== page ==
We have evaluated the extent of transcriptome modification occurring during rice improvement through transgenesis versus mutation breeding. We used oligonucleotide microarrays to analyze gene expression in four different pools of four types of rice plants and respective controls: (i) a gamma-irradiated stable mutant, (ii) the M1 generation of a 100-Gy gamma-irradiated plant, (iii) a stable transgenic plant obtained for production of an anticancer antibody, and (iv) the T1 generation of a transgenic plant produced aiming for abiotic stress improvement, and all of the unmodified original genotypes as controls.
We found that the improvement of a plant variety through the acquisition of a new desired trait, using either mutagenesis or transgenesis, may cause stress and thus lead to an altered expression of untargeted genes. In all of the cases studied, the observed alteration was more extensive in mutagenized than in transgenic plants.
We propose that the safety assessment of improved plant varieties should be carried out on a case-by-case basis and not simply restricted to foods obtained through genetic engineering.

Evaluation of metabolomics profiles of grain from maize hybrids derived from near-isogenic GM positive and negative segregant inbreds demonstrates that observed differences cannot be attributed unequivocally to the GM trait. (2016)


OBJECTIVES: Here we test the hypothesis that metabolomics differences in grain from maize hybrids derived from a series of GM (NK603, herbicide tolerance) inbreds and corresponding negative segregants can arise from residual genetic variation associated with backcrossing and that the effect of insertion of the GM trait is negligible.
CONCLUSION: The effect of GM on metabolomics variation was determined to be negligible and supports that there is no scientific rationale for prioritizing GM as a source of variation.

Evaluation of Genetically Engineered Crops Using Transcriptomic, Proteomic, and Metabolomic Profiling Techniques (2013)

The question addressed is: may the improvement of a plant variety through the acquisition of a new desired GE trait lead to unintended effects (i.e. going beyond that of the original genetic modification) and, if so, does this have an impact on health? Possible mediators of such pleiotropic effects could be altered expression of untargeted genes or metabolic effects of a novel gene product. Current tools to assess the food safety of GE crops include extensive multisite and multiyear agronomic evaluations, compositional analyses, animal nutrition, and classical toxicology evaluations.
In the 2000s, new methodologies were developed to allow, in theory, a holistic search for alterations in GE crops at different biological levels (transcripts, proteins, metabolites). These methodologies include cDNA microarrays, microRNA fingerprinting, proteome, metabolome, and toxicological profiling. The term “omics” in relation to food and feed safety appeared for the first time in 2005 (Li et al., 2005). This review highlights the knowledge generated by recently published profiling studies regarding the effect of genetic modification itself, compared with environmental and intervariety variation, for major crops (44 studies) and for Arabidopsis (Arabidopsis thaliana) as a reference plant.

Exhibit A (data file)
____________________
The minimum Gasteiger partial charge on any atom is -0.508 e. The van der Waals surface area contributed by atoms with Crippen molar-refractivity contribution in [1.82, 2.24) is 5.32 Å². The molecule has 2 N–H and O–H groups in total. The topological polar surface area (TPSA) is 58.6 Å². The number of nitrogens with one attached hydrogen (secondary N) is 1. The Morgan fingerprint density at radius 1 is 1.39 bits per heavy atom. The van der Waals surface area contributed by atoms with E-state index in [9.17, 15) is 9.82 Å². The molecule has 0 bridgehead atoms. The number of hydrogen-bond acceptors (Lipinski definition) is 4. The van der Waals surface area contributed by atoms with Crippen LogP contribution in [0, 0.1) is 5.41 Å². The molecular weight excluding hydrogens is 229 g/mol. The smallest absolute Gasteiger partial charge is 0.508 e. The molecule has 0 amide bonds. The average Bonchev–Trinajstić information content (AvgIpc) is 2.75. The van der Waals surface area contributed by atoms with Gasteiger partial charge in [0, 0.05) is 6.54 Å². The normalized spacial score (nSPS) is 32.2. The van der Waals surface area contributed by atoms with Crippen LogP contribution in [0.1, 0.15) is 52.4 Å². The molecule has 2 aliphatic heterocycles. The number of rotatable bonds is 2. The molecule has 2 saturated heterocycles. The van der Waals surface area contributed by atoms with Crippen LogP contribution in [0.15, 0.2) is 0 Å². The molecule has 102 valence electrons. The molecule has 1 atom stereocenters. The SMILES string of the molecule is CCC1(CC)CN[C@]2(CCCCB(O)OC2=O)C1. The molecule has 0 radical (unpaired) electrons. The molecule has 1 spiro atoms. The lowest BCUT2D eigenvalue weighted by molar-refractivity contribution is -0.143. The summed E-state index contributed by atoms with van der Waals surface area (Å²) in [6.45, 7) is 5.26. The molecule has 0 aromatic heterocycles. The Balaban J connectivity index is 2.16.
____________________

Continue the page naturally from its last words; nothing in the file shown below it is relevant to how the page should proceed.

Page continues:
Bringing New Plant Varieties to Market: Plant Breeding and Selection Practices Advance Beneficial Characteristics while Minimizing Unintended Changes (2017) ABSTRACT

Commercial-scale plant breeding is a complex process in which new crop varieties are continuously being developed to improve yield and agronomic performance over current varieties. A wide array of naturally occurring genetic changes are sources of new characteristics available to plant breeders.
During conventional plant breeding, genetic material is exchanged that has the potential to beneficially or adversely affect plant characteristics. For this reason, commercial-scale breeders have implemented extensive plant selection practices to identify the top-performing candidates with the desired characteristics while minimizing the advancement of unintended changes. Selection practices in maize (Zea mays L.) breeding involve phenotypic assessments of thousands of candidate lines throughout hundreds of different environmental conditions over many years.
Desirable characteristics can also be introduced through genetic modification. For genetically modified (GM) crops, molecular analysis is used to select transformed plants with a single copy

of an intact DNA insert and without disruption of endogenous genes. All the while, GM crops go through the same extensive phenotypic characterization as conventionally bred crops. Data from both conventional and GM maize breeding programs are presented to show the similarities between these two processes. [PDF]

Stacking transgenic event DAS-Ø15Ø7-1 alters maize composition less than traditional breeding (2017) SUMMARY

The impact of crossing (‘stacking’) genetically modified (GM) events on maize-grain biochemical composition was compared with the impact of generating nonGM hybrids. The compositional similarity of seven GM stacks containing event DAS-Ø15Ø7-1, and their matched nonGM near-isogenic hybrids (iso-hybrids) was compared with the compositional similarity of concurrently grown nonGM hybrids and these same iso-hybrids. Scatter plots were used to visualize comparisons among hybrids and a coefficient of identity (per cent of variation explained by line of identity) was calculated to quantify the relationships within analyte profiles.
The composition of GM breeding stacks was more similar to the composition of iso-hybrids than was the composition of nonGM hybrids. NonGM breeding more strongly influenced crop composition than did transgenesis or stacking of GM events. These findings call into question the value of uniquely requiring composition studies for GM crops, especially for breeding stacks composed of GM events previously found to be compositionally normal.